Document Detail

Dermatoses misdiagnosed as deliberate injuries.
MedLine Citation:
PMID:  22623714     Owner:  NLM     Status:  Publisher    
Examination of non-accidental injuries on a body should be done with caution, as often skin diseases can mimic deliberate injuries. Patients with active dermatoses or their residual/post-inflammatory spots seen during autopsy can generate false alarms or suspicion of burns, child abuse or battering, sexual assault or other medicolegal cases. The inability to distinguish between a mechanical injury and skin disease can cause unnecessary anxiety and can complicate medicolegal investigations. Many times, an elaborate history to find out the aetiology of the lesion is either unavailable or not reliable as in the cases of young children, insane or mentally subnormal patients or in medicolegal deaths. The greatest chance of misinterpretation may be in cases of extensive denudation of the skin seen in severe drug reactions like toxic epidermal necrolysis, which can be mistaken for scald burns. Other important cases include bruises diagnosed on seeing discoloured spots on the skin or genital lesions raising the suspicion of sexual abuse in children. This diagnostic dilemma can also lead to undue forensic investigations, imprecise expert opinions and distress to patients or their family members. This review aims to generate awareness about proper interpretation of findings with an open mind, the clues to differentiate between true and false injuries and the management thereof.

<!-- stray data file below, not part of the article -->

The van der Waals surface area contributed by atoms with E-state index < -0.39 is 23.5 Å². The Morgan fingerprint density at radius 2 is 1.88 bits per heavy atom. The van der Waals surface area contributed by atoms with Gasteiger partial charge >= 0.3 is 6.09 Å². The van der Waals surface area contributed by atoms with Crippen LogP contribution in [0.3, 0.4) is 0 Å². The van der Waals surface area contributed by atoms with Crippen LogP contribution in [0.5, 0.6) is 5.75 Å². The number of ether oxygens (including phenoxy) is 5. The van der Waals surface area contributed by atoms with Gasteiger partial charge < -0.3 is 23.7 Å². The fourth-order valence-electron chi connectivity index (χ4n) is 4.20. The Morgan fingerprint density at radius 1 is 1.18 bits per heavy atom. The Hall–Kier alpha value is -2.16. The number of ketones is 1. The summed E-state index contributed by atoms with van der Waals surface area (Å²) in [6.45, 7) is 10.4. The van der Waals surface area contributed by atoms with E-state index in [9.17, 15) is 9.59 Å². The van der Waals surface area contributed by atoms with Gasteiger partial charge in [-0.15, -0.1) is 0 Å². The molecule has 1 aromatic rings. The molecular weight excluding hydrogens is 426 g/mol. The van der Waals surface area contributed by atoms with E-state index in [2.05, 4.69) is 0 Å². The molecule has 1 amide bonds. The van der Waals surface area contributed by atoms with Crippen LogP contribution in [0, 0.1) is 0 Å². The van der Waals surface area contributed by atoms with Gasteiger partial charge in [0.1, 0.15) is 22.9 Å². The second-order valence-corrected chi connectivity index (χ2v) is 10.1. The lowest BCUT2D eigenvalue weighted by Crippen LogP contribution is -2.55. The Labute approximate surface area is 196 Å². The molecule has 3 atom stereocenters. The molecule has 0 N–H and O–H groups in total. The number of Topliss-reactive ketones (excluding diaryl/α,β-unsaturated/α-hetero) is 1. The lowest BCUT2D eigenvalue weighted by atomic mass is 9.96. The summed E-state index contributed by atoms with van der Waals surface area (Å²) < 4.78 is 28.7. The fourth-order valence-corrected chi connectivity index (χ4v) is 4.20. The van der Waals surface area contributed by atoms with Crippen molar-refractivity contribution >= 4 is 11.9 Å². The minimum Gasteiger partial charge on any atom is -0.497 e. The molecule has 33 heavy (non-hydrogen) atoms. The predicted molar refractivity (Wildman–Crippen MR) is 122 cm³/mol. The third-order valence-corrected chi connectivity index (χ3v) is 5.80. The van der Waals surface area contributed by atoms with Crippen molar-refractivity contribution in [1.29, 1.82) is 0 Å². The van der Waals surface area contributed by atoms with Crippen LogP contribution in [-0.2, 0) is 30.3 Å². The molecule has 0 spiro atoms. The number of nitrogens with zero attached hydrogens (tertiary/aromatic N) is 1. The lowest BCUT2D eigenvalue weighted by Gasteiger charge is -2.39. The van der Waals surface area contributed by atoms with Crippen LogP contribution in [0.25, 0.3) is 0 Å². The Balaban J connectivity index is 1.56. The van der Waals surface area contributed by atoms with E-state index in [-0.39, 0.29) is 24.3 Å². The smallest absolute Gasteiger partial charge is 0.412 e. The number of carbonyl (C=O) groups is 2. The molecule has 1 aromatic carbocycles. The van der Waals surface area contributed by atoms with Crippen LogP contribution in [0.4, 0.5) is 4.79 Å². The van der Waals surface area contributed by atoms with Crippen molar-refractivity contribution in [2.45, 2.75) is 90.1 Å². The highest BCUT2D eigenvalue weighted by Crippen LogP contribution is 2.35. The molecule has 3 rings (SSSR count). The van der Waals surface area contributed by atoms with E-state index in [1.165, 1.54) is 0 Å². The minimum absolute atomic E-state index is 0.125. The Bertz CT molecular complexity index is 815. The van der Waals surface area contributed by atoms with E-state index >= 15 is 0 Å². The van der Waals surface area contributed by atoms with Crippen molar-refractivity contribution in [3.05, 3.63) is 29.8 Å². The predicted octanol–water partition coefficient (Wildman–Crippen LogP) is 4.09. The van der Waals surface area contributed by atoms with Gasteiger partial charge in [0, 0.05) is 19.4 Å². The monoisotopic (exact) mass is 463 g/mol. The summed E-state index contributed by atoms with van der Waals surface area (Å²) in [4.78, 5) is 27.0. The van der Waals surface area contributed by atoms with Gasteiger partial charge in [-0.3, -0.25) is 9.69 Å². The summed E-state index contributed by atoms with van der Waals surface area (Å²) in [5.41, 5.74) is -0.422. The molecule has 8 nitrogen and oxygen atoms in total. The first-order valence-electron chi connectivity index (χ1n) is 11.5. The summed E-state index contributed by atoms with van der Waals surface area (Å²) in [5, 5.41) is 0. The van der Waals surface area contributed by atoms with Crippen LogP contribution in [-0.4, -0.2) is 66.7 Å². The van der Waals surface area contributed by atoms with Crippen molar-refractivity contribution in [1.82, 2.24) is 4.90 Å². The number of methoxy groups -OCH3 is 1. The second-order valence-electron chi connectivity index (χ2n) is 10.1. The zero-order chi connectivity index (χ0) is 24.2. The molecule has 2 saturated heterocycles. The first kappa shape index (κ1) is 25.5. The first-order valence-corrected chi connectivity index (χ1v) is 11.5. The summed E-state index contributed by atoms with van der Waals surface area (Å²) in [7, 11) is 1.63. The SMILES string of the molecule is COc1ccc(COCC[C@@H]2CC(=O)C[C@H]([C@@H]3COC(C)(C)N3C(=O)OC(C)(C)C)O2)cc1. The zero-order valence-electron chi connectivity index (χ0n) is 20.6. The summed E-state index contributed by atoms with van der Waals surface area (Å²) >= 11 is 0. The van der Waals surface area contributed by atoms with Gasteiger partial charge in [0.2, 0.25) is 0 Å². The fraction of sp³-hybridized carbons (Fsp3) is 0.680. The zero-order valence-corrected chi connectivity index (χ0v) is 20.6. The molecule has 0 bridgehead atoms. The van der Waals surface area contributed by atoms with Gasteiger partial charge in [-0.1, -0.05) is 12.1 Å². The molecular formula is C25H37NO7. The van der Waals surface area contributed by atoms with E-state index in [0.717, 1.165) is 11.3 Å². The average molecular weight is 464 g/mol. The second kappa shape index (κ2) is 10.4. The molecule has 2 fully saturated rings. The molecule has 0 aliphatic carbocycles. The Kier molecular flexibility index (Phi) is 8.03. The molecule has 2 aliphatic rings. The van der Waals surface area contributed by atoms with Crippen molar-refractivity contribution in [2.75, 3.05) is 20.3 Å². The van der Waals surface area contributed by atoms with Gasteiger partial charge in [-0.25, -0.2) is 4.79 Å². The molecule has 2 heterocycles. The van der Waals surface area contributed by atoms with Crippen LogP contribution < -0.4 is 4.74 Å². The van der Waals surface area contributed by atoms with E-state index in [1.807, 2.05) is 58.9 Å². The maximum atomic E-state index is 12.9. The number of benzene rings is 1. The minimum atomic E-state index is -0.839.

Dinesh P Asati; Sandeep Singh; Vinod K Sharma; Shreyansh Tiwari
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Publication Detail:
Type:  JOURNAL ARTICLE     Date:  2012-5-23
Journal Detail:
Title:  Medicine, science, and the law     Volume:  -     ISSN:  0025-8024     ISO Abbreviation:  -     Publication Date:  2012 May 
Date Detail:
Created Date:  2012-5-24     Completed Date:  -     Revised Date:  -    
Medline Journal Info:
Nlm Unique ID:  0400721     Medline TA:  Med Sci Law     Country:  -    
Other Details:
Languages:  ENG     Pagination:  -     Citation Subset:  -    
Assistant Professor, Department of Dermatology.
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